W.P., Turner, OR

I would say your mineral mix looks good, as long as your consumption is adequate. I do not see the need for vitamin E injections since you are on green grass most of the year.

Since you have a closed flock it is hard to decide whether to vaccinate against abortion or not. As you know, birds can carry the abortion germs from ranch to ranch. So that danger is always around, even in a closed flock. I don’t vaccinate my ewes for abortion. This year I had three abortions in 250 ewes. I spent time and a lot of money for laboratory fees trying to find the cause. Luckily it was not contagious abortion. Maybe it is better to vaccinate and then sleep better at night. (I’ll leave that up to you!)


I am looking for a reason why my sheep start-in the midst of winter-chewing the bark or roots of live trees (pines and maples) and even gnaw the edges of wooden fences (old hemlock).

I read in the March/April issue of sheep! that sheep can be short of phosphorus and wonder if this could be a possible cause. We have had this problem for several years.

The sheep are fed high-quality second cutting hay as soon as their pasture is not productive. This continues until I start graining them about six weeks before lambing. The chewing begins before I start graining and continues through it and thereafter. The grain has 16% protein and among other ingredients, I note .55% phosphorus. I called to learn the source of this and was told that it was naturally occurring in the other ingredients! If true, is it enough?

You advise a free-choice mineral mix that has two parts of calcium to one part phosphorus. But what is the source of these components? Someone here has suggested Dicalcium Phosphate plus ordinary salt.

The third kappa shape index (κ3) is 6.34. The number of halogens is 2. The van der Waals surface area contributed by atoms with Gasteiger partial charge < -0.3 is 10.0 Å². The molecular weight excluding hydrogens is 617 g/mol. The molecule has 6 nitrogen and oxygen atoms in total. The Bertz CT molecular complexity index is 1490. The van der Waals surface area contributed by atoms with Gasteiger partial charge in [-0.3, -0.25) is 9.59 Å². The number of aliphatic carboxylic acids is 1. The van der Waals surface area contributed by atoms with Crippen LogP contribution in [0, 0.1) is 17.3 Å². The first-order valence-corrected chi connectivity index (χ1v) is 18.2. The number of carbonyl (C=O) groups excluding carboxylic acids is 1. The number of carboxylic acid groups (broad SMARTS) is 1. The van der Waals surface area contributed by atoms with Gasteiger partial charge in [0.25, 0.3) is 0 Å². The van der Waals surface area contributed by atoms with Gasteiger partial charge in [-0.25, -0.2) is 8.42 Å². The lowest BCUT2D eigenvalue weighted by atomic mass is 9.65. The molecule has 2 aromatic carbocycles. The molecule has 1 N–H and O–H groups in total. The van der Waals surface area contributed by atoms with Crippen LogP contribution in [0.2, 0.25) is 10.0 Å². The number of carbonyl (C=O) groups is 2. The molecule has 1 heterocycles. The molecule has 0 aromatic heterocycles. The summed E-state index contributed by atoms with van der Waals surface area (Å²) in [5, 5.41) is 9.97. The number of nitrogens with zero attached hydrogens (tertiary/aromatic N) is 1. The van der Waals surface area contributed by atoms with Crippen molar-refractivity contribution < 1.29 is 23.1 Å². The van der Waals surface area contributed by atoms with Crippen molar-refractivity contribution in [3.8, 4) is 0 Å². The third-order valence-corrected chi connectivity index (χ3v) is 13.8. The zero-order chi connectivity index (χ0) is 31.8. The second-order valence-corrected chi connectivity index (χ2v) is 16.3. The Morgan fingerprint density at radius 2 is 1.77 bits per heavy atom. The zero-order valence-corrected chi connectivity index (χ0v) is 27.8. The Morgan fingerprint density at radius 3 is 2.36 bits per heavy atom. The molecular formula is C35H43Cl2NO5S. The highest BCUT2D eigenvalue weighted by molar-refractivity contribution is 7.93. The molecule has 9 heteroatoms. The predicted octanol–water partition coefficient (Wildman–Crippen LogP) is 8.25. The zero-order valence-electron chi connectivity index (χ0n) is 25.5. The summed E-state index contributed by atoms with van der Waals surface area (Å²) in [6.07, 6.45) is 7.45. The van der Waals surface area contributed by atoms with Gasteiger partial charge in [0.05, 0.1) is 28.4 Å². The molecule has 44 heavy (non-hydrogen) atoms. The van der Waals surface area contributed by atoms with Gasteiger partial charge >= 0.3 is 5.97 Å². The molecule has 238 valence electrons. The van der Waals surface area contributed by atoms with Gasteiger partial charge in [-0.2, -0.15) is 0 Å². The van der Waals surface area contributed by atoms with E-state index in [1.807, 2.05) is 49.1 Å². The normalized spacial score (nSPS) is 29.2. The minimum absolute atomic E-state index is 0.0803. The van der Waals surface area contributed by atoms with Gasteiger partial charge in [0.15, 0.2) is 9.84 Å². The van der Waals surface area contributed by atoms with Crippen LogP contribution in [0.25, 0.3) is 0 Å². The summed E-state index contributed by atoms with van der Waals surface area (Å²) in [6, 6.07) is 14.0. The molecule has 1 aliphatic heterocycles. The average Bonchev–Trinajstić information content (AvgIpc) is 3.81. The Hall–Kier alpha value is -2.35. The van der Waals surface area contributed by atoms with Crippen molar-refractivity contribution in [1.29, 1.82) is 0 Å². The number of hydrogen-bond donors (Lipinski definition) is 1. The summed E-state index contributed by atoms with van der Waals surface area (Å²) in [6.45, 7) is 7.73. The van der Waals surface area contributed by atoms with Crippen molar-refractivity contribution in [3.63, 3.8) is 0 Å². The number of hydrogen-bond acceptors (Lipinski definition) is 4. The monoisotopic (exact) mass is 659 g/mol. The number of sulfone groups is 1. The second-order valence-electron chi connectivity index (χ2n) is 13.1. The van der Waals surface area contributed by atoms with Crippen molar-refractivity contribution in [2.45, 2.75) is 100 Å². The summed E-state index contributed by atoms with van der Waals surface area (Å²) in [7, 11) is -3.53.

Why do you think the sheep are so set on chewing wood? And whether a lack of phosphorus is the cause or not, how do I go about making sure they have the right amount? Should it be in the feed or is there a soil amendment?

And, I always wonder about how much selenium they need. There is not much in our soil here as should be and is in the mineral mix but I am not sure it is enough. Thank you for helping me out.

N. F. Weston, VT

From the symptoms you describe I would suggest adding a free-choice mineral mix. This mix should contain: calcium/2 parts and phosphorus/1 part. It should also contain other major minerals and trace minerals, including selenium. If this doesn’t stop the wood chewing, it would suggest to me boredom could be the cause.

The phosphorus source bone meal is ground-up animal bones that have been heat treated to sterilize the material. Since the “mad cow” problem, bone meal is not allowed to be fed.

You need to have a sample of your soil analyzed to see what minerals are missing. I would also suggest a trace mineral test on the fresh liver of a dead animal. After these results are in, a visit with your local veterinarian would be helpful.